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Is there a relationship between definitions of analytic signals and analytic functions? I have understand that analytic signal real and imaginary parts are related by Hilbert transform and analytic function are differentiable at every point. Is these definitions some way related? Or is it just coincidence that both are 'analytic'?

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  • $\begingroup$ Take a look at this question and its answer(s) over at DSP.SE. $\endgroup$
    – Matt L.
    Oct 11, 2023 at 6:44

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I have not studied rigorous complex analysis, but here is what I found in Wikipedia:

This page indicates that if a complex function $f$ of a complex variable is analytic (in the complex analysis sense) in the closed upper half-plane and satisfies some additional requirement, then $\mathrm{Im} (f) = \mathcal H\{\mathrm{Re} (f)\}$, where $\mathcal H$ is the Hilbert transform.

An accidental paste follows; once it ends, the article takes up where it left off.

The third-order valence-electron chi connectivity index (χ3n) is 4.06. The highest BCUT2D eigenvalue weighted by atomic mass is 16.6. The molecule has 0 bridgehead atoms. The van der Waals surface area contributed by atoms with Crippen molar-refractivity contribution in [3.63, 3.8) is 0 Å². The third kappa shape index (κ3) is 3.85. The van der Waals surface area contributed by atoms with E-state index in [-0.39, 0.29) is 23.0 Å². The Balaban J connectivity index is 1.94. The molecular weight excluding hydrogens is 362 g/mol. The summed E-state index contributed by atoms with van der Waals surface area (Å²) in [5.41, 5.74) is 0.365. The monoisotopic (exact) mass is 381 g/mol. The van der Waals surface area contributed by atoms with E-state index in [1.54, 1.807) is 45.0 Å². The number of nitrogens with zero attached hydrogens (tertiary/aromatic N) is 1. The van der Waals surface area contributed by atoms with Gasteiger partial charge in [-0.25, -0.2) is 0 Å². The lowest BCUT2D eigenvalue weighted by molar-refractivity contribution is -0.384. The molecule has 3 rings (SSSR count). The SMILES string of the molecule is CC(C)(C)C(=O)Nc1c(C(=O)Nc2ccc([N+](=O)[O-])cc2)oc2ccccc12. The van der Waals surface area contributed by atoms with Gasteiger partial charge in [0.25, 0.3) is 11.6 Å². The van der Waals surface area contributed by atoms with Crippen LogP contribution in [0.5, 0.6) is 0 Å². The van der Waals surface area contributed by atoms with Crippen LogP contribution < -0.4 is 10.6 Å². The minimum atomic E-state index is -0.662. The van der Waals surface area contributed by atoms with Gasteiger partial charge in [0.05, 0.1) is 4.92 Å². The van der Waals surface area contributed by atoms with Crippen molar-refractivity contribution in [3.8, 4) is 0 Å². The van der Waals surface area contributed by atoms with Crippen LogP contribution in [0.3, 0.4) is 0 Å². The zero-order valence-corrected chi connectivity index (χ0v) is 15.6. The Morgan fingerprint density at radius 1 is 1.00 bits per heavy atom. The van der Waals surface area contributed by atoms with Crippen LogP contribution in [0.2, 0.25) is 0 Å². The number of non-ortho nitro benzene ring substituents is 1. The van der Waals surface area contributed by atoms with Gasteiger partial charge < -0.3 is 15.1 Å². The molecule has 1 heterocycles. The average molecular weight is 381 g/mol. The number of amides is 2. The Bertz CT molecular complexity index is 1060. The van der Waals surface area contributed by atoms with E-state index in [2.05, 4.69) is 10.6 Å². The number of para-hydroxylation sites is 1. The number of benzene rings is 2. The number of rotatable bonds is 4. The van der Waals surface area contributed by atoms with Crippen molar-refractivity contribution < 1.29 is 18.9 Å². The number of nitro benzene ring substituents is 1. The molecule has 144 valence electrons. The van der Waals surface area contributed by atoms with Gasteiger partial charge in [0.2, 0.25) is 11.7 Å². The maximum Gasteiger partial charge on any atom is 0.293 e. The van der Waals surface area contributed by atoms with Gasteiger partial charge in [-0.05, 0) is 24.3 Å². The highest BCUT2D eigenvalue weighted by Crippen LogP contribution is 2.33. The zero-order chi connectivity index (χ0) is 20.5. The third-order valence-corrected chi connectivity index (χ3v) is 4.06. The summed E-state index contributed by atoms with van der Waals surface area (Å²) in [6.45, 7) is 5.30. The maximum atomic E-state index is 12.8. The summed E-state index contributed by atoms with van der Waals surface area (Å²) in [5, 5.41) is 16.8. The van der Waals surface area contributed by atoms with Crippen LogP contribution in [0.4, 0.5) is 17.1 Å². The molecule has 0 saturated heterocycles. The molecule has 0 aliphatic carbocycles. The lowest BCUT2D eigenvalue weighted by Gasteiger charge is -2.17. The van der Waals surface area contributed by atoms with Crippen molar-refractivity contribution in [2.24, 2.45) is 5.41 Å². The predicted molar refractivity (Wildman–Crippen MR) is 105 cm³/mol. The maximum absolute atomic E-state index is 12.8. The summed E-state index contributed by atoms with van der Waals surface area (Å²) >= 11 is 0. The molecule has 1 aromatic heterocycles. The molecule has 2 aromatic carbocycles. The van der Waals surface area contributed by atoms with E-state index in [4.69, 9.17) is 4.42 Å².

On the other hand, this page says that if $s$ is a real function of a real variable, then $s+j\mathcal H\{s\}$ is an analytic signal. (That is, it has no negative frequency components.)

Therefore, the two definitions seem to be related.

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First, an analytic signal is a signal which only has positive frequencies. I believe one can show that if a signal has only positive frequency parts then the signals real and imaginary parts related by Hilbert transform. That is to say, it is the positive frequency restriction which is crucial to the definition.

Finally, the relationship between analytic signals and analytic functions is known as the Paley-Wiener Theorem. The theorem implies that any function with only positive frequency components is an analytic function in the upper half plane (in the time-domain).

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